APL Colloquium

January 30, 2015

Colloquium Topic: Nanofabricated Devices, Optical Nanoscopy, and Nanoscale Particles

Nanofabricated devices, optical nanoscopy, and nanoscale particles are three topics of increasing importance in modern technology, science, and commerce. Nanofabricated and microfabricated devices are enabling technologies, engineered to impose top-down control over nanoscale structure, transport, and function. Ideally, such devices are mass-produced for zero marginal cost and perform with perfect reliability. The Nobel Prize in Chemistry 2014 was awarded for the development of optical nanoscopy. A variety of related methods have brought light microscopy into the nanoscale for measurements in biology, materials, and engineering. Nanoscale particles have vast potential for commercial development. Bottom-up assembly, however, often requires the purification and characterization of products before application. In this colloquium, I will describe how we combine these three topics to solve related problems in the manufacturing and medical sectors of the national nanotechnology enterprise. I will focus on our use of optical nanoscopy to track nanoscale particles in, on, and around nanofabricated and microfabricated devices. In this way, we characterize the particles and test the devices.

Colloquium Speaker: Samuel M. Stavis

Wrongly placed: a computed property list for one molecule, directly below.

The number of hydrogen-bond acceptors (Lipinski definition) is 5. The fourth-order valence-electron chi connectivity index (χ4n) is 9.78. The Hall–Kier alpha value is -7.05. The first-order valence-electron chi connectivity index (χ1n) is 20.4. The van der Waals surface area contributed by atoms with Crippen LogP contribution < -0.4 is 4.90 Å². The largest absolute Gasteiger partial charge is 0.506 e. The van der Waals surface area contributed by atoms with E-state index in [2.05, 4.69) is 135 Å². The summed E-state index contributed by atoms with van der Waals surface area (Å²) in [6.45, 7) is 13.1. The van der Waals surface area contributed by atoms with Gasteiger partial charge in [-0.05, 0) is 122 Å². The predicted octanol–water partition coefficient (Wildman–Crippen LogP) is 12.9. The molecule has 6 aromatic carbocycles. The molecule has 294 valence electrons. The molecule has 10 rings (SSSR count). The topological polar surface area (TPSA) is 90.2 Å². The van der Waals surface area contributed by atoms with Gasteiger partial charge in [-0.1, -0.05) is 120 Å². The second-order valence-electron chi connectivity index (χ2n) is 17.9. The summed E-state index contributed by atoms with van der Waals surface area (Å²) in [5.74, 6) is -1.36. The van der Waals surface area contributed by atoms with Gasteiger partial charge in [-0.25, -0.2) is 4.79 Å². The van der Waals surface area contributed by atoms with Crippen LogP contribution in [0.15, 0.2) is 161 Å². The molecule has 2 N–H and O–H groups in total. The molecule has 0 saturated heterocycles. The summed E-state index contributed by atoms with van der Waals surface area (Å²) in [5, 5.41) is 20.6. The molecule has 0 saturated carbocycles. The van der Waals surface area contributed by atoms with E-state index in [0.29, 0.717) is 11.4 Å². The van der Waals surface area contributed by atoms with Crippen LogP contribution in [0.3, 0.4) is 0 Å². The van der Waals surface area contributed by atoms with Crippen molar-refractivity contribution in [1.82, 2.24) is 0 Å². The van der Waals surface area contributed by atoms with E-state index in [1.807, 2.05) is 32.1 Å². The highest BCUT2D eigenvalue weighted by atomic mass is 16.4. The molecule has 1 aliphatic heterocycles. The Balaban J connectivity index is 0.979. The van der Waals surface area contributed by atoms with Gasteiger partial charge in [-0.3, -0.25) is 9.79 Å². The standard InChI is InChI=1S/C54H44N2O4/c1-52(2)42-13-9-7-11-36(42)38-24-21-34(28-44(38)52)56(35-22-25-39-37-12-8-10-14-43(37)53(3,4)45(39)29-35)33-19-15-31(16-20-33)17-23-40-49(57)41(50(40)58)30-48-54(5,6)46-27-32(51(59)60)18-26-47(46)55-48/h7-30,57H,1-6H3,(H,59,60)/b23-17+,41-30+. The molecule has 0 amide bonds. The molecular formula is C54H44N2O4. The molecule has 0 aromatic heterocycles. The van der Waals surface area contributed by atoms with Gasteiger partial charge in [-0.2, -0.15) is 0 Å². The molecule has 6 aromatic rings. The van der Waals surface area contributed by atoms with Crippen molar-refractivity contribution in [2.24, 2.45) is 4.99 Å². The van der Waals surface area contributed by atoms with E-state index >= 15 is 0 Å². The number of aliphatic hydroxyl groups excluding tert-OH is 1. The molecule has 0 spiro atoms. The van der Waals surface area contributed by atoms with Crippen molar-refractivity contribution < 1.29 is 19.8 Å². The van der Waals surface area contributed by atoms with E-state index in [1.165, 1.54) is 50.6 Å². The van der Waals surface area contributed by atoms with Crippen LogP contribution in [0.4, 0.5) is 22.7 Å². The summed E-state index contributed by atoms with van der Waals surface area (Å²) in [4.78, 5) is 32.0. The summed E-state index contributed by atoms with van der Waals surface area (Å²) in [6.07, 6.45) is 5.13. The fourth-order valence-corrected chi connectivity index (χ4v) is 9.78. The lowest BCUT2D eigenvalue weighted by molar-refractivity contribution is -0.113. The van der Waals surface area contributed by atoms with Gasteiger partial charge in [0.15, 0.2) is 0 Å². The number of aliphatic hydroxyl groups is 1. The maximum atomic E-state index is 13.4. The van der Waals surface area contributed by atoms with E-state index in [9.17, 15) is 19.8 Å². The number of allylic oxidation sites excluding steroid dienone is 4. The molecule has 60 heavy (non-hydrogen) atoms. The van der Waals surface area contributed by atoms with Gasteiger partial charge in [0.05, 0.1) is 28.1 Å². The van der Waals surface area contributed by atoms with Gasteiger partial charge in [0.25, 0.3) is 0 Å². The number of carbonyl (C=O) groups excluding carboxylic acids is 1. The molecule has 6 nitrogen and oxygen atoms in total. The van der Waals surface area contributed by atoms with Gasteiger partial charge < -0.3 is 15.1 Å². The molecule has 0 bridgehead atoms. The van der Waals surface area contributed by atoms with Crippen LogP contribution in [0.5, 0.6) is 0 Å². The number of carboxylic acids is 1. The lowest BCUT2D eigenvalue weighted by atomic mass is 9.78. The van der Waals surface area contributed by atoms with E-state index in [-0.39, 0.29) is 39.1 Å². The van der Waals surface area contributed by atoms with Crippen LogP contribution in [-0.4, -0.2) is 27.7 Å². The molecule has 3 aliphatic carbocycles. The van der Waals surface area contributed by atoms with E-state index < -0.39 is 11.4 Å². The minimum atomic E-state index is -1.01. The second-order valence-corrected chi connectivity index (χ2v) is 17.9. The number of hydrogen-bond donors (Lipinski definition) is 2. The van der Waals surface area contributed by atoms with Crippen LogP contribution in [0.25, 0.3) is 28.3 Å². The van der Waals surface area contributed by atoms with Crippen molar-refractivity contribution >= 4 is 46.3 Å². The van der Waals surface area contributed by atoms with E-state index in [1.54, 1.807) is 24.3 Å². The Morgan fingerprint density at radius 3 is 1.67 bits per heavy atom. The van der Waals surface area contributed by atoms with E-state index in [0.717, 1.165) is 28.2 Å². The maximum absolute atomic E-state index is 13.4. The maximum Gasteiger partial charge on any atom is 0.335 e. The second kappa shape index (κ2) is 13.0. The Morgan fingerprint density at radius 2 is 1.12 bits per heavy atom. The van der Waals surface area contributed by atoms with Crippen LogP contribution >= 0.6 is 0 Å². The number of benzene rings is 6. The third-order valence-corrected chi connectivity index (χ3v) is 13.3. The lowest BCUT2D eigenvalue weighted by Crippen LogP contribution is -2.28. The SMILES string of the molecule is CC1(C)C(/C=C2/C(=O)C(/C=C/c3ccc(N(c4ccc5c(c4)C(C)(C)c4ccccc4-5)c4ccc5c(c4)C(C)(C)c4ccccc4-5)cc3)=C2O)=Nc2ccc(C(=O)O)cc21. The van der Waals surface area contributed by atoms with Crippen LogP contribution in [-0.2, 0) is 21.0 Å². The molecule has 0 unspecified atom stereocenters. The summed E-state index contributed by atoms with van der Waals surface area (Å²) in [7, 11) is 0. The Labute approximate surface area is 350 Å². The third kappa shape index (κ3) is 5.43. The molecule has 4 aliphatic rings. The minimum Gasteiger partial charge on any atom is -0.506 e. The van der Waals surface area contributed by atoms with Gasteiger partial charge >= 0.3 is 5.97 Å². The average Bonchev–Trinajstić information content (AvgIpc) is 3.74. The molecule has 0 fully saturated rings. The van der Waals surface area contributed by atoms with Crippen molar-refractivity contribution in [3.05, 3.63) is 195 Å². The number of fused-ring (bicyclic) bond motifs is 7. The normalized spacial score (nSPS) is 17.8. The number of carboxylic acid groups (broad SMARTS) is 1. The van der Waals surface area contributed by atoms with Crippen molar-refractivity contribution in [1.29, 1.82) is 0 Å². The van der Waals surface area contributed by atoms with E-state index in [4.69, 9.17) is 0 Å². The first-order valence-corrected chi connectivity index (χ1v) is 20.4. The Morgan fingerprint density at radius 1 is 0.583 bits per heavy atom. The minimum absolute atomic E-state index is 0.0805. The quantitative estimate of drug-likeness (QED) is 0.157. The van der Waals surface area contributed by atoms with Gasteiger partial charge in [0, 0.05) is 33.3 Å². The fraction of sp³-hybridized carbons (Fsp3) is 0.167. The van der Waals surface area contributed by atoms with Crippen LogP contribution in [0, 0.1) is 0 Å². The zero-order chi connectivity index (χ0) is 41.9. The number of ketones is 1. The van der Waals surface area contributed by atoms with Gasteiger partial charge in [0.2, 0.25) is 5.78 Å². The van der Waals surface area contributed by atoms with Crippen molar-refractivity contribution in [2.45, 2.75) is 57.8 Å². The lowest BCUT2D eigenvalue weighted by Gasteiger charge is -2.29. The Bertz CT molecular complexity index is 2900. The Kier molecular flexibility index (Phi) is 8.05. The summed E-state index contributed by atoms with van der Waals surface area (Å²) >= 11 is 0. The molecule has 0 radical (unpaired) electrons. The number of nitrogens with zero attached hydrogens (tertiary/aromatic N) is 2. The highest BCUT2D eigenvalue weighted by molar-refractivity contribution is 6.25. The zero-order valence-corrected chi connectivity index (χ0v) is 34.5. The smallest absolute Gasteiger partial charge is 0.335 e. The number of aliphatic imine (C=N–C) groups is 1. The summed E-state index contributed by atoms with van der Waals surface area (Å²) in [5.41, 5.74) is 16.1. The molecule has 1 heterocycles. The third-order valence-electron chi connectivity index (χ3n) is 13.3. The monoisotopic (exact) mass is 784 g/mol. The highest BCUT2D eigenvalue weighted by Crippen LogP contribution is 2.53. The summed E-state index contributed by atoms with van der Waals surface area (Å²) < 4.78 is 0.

Samuel M. Stavis is a Project Leader in the Center for Nanoscale Science and Technology (CNST) at the National Institute of Standards and Technology (NIST). He received a B.S.E. in Engineering Physics from the University of Michigan and a Ph.D. in Applied Physics from Cornell University, where he was also a Postdoctoral Research Associate in Biological and Environmental Engineering. At Cornell, Sam combined nanofluidic and spectroscopic methods to measure single biomolecules. He joined the NIST staff in 2007 as a National Research Council (NRC) Postdoctoral Research Associate. In the NIST Physical Measurement Laboratory, he engineered complex nanofluidic devices, advanced single molecule measurement science, and developed microfluidic nanomanufacturing processes. In 2012, Sam joined the CNST, where he is providing facility users with measurement methods combining nanofabricated devices, optical nanoscopy, and nanoscale particles for applications in manufacturing and medicine.